We are in 1972 and our protagonist is the typical average man, without desires or talents, who goes from one job to another as any boy who graduated from the snacking university does today. For two years it seems to have settled at the bottom of the pyramid hierarchy of a large American national defense company. After working as a painter on ships, a year in the military, and the human advertising sign, Joe finds his fortune as an Archon cleaner. Despite the unenviable curriculum, Joe does not lose heart, and seems to be easily satisfied with what little life has to offer him. The day we take the commands of this aspirational automaton, his boring routine runs into a sudden waltz twist that will turn his future upside down, as soon as we find a post-it above the door of our office (closet) left by our colleague and friend Frank, who warns us to go in front of the boss's desk. What seems like the waiting for the public pillory, turns into a big surprise, when we learn about our promotion, since Frank has just quit without saying anything to us, and we will therefore take his place. Let's not waste time, our “new” job awaits us, we get our friend's pass and we are immediately ready to go and clean even the areas of the company where it was previously forbidden to enter. Joe still can't believe the turn the day has taken, but it's not over yet. When the elevator that takes us to the Archon labs opens, we immediately see a trace of blood that continues to the last door of the corridor. Following it we reach the feet of a dying man slumped to the ground, who has just been shot. The latter has come from the future to save humanity from a great mistake, but has clearly failed in his mission, and therefore hands us his time travel device, ordering us to find himself, before he can embark on the journey. and fail again, saving his life and the fate of humanity. There hasn't been a little mess inside those labs, and guess who's the only person around when the police arrive. Our dear Joe is then taken to the station, sitting opposite the good and the bad cop, with advanced technology in his pocket to travel into an apocalyptic future where the human race is extinct.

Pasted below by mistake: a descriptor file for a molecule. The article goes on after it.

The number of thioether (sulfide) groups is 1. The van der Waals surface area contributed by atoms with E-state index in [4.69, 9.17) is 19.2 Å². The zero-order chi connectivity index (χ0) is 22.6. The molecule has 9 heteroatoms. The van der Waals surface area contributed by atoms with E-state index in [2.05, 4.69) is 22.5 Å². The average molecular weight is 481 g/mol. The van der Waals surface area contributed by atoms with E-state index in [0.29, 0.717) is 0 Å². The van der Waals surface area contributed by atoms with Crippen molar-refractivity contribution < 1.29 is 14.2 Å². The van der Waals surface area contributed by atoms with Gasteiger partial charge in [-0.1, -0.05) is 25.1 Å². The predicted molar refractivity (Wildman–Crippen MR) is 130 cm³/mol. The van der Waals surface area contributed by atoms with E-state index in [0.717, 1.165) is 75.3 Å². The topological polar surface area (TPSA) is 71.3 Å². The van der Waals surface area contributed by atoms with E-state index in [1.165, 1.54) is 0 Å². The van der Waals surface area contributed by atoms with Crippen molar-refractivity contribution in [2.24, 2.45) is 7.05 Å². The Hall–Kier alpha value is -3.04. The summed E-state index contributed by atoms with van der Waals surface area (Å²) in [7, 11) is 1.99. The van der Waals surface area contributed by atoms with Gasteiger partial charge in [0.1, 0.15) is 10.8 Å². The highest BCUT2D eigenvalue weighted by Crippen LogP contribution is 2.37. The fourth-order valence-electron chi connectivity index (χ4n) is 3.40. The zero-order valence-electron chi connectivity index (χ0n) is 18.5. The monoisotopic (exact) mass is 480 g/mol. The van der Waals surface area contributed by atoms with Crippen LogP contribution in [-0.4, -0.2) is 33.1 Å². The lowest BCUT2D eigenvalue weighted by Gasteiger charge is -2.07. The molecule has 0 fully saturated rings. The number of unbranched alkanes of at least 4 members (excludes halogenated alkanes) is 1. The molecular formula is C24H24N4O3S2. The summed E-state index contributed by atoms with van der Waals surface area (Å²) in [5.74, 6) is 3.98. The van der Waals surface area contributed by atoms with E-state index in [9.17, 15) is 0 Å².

From here on we get to the heart of the game and therefore we will not continue with the story. However, we can analyze the work as a whole, which proposes one history full of potential, very little mentioned in the first chapters. The main problem is that Joe is almost always silent, and hardly lets himself go into internal monologues with the player, who often finds himself disoriented and does not understand what the protagonist has in mind to do. For this reason, some parts of the game are more difficult than they should, but more on that later. In the end though The Silent Age manages to amaze the viewer with consecutive twists that leave you speechless even in their clichés. The almost random and senseless actions of the first chapters acquire raison d'être in the final ones, which however take a little too long to arrive, leaving the player in an absurd and unexplained context, if not at the end of the game.